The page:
Is SHA-1 really better than MD5?

Many people states that for encrypting sensitive information such as a password, SHA-1 will be a better choice as compared to MD5, because it is harder to crack.

However, how many of you agree with this? Why is a SHA-1 hash harder to crack as compared to a MD5 hash? Just because the hash is longer? I am doubting this, because if you use a brute force attack, the time required to crack either hash is the same, since all the brute force attack tool does is try every single possible password combination and hash it with either algorithm, and compare with the target hash.

Any comments?

A longer hash value means more possibilities which means much less likely to find a collision hash. Which is what I think they meant by ‘harder to crack.’

A correction first. Neither SHA1 nor MD5 encrypt your data. They both hash the data. There’s a difference between hashing & encrypting.

Encrypted data can be recovered by reversing the encryption process & using the right key. But hashed data cannot be recovered. It can be called as one way encryption.

Now as for SHA1 being better than MD5.
Well, you see, MD5 is 128 bit algorithm while SHA1 is 160bit. So even if you don’t know the intricasies of bits here, even if you have a general idea as to what does that mean, you can safely guess why SHA1 is better than MD5. :smiley:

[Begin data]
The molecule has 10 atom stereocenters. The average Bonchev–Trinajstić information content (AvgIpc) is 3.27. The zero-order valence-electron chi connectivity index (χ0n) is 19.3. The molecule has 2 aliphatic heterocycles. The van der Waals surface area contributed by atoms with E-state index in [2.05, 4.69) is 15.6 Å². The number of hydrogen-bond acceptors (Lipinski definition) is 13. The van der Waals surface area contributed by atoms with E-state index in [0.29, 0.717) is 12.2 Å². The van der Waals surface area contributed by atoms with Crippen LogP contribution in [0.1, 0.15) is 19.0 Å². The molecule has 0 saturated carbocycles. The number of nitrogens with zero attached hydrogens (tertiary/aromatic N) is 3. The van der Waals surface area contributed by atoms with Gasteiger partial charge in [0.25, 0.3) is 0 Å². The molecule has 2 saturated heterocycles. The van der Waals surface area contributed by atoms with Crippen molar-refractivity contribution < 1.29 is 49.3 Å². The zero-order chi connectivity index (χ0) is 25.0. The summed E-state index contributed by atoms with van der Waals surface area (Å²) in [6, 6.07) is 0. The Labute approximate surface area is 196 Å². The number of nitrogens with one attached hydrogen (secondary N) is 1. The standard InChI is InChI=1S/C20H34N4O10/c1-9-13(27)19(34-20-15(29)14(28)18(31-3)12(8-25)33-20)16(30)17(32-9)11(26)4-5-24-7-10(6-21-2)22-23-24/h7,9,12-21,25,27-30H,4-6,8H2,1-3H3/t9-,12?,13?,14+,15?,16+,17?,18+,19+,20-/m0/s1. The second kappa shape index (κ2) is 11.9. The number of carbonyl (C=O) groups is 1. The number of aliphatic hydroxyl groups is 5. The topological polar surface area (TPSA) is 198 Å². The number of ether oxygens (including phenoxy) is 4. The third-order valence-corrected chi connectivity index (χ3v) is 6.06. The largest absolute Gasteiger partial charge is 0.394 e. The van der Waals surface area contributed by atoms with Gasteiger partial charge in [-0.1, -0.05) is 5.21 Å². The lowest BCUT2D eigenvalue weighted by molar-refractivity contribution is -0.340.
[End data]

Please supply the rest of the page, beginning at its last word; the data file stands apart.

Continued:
There’s one in 2^128 chances to get a similar/duplicate hash using MD5 & there’s one in 2^160 chances to get a repeat/duplicate hash using SHA1. So you can guess very well which is more secure. :smiley:

Some similar threads started here in past are

I’m totally unsure if my calculation is correct. Just a thought:

If say, there are a total of 2^128 (or 16^32) possible MD5 hashes, that means it is possible for 2^128 strings to generate unique hashes, right?

Well, case sensitivity matters for MD5, so if I do not count characters like "
", "\ " and so on, there are 94 possible characters that MD5 can hash (26 alphabets x 2 due to case, 10 numbers, and 32 punctuations).

If that’s the case, it means that you can have a plaintext of up to 19 characters that will definitely generate unique hashes. Once your input starts to get longer than 19 characters, clashes will occur.

I think it’s 19 because 94^19 is a little close to 2^128.

Is my calculation correct? Or totally crap? :smiley:

Basically, it would take longer to figure out a SHA-1 hash than it would to figure out a MD5 hash. However, the odds of either happening are very low. I think it is just a matter of what you feel like using.

yeah, it all depends on what you use. Since both are free to use & SHA1 is better than MD5, you should go with SHA1 unless you have a strong reason to go with MD5.